Sunday, October 26, 2014

On Birdman, Illusions, Hope and I'm NOT 65!





There is always hope...


I’ve written more than once my reluctance to engage with convenience store cashiers, particularly at Rite-Aid. I don’t know if part of their job requirement is to engage but I don't like it This particular encounter was about MY need to engage. With a kid. Tides are changing.

Last night I was feeling friendly, open, had just seen Birdman with a close friend and we were all over the map in multiple conversations about life, ourselves, movies, kids, work, the world,  the meaning of life, technology, kosher gummy bears, the dangers of pork fat, preservatives and toxic friends. 


This is how we talk, lots of subjects overlapping but after 20 years we have rhythms and circles and understand exactly the other. If we hit on a particular subject of interest, we’ll stay there for a while, exhaust it, then move on. We were stuck on the kosher gummy thing.

KOSHER ^ ^ ^ ^ ^ 

Riley is my only friend I have this relationship with, that is, we both think so fast and are somehow on the same wave, our entire universe can be jammed into 30 minutes at Rite Aid.

Meanwhile, here I was at the checkout by myself with a young girl, perhaps 17. Riley had run off to grab another item, which I had predicted. The “I’m only running in for one thing!” girl.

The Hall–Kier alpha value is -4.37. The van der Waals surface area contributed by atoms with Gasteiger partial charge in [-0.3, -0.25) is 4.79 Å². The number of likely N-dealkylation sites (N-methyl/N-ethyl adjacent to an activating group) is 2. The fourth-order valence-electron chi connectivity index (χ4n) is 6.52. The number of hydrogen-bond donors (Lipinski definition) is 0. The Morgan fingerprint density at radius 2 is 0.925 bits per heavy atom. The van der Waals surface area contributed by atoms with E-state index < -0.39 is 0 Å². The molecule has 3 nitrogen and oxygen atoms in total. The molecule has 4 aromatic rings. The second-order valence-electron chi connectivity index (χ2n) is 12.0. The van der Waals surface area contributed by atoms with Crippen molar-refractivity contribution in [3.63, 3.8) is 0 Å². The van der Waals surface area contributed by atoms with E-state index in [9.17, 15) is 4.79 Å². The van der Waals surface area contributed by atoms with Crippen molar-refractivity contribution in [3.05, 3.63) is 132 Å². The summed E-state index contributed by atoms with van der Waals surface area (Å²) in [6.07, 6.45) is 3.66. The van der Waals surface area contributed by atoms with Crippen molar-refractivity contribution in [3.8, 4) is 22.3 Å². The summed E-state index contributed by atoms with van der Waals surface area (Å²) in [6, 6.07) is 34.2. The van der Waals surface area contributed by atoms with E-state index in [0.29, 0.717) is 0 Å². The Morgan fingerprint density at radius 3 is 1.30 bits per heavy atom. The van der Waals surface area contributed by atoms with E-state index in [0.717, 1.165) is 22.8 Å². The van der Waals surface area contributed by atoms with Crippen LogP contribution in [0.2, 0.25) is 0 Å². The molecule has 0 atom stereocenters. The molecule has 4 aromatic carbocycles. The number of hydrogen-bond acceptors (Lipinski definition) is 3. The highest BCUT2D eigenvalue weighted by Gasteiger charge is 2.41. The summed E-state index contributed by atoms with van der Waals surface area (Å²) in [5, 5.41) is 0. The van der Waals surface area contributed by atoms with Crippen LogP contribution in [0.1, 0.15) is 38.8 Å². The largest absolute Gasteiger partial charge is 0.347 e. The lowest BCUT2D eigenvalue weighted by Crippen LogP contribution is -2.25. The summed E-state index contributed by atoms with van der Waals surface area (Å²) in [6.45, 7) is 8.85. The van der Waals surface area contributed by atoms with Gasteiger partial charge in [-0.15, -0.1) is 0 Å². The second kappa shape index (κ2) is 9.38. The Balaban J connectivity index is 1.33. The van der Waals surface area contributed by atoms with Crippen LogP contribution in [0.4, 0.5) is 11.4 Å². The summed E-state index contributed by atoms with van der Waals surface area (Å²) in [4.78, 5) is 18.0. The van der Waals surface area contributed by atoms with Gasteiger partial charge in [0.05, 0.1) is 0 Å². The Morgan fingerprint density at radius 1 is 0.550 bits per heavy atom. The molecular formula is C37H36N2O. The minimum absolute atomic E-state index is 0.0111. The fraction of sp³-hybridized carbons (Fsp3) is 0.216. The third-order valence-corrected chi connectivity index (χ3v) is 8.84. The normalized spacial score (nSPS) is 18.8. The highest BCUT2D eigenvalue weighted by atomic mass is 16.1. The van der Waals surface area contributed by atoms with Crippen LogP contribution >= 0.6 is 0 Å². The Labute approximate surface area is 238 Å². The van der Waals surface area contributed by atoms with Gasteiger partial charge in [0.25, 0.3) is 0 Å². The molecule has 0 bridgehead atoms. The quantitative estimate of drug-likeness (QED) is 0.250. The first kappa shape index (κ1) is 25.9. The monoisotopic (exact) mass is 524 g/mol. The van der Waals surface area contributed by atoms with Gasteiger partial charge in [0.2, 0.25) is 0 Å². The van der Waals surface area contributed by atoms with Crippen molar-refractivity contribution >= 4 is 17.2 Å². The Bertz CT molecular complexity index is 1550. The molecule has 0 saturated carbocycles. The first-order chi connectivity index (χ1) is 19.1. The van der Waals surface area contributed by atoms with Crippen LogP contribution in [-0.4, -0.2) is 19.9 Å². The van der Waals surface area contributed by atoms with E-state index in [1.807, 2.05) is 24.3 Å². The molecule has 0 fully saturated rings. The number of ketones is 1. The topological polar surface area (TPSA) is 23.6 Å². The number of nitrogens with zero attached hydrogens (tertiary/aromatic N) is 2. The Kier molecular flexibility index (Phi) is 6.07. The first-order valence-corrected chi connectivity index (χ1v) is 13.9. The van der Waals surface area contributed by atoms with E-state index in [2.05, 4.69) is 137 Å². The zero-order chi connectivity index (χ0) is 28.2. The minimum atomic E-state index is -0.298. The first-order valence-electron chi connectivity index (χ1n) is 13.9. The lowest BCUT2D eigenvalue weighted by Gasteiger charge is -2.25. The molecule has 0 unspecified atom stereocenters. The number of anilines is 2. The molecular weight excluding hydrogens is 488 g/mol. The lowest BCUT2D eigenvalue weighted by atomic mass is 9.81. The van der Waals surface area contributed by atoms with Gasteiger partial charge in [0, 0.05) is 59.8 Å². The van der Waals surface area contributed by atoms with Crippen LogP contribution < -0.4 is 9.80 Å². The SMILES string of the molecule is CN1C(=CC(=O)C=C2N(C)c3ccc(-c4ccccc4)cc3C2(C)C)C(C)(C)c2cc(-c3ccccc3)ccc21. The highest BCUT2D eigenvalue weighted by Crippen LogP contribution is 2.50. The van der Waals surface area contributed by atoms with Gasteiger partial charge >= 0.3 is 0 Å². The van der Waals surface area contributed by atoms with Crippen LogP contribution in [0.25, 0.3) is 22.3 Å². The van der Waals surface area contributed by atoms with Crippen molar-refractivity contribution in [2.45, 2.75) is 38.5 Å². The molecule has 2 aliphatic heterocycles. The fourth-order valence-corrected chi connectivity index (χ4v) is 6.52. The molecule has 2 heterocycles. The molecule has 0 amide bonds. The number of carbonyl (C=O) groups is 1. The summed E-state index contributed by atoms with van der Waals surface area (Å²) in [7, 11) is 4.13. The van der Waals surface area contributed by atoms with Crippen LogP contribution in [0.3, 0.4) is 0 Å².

Me: Oh, she always forgets something. But she has a mind like a steel trap. So smart, always thinking ahead.  Such a smart girl.

The checkout girl was grappling with the 20 pages of coupons Riley gave her.



Me: Can you believe this? I don’t know how she does it. Somehow finds, saves, then compartmentalizes coupons for the proper store on items that are already inexpensive. Where does she find the time?? What, with a huge job, runs her own company!  She’s raising an amazing son, travels the world, helps others, oversees the construction on her home, is kind, lovely and adorable and yet organizes coupons. See, this is why she has money and I don’t.

I toss my sponges and a Hershey’s bar onto the counter.

Checkout girl: Wow, you really raised her well. You must be so proud. 



Me: Excuse me?

Checkout girl: Your daughter. You raised her so well.
Me: You think I’m her mother?

She looked at me as though to confirm.

Checkout girl: Well, yeah. My mom brags about me too.



Of course I had to dig deeper because I love self-abuse.

Me: How old do you think I am?

Now, we all know this is basically a trick question and you get what you deserve, but I thought she might say 49… at the high end. She was already delusional.

Checkout girl:  Um… 65?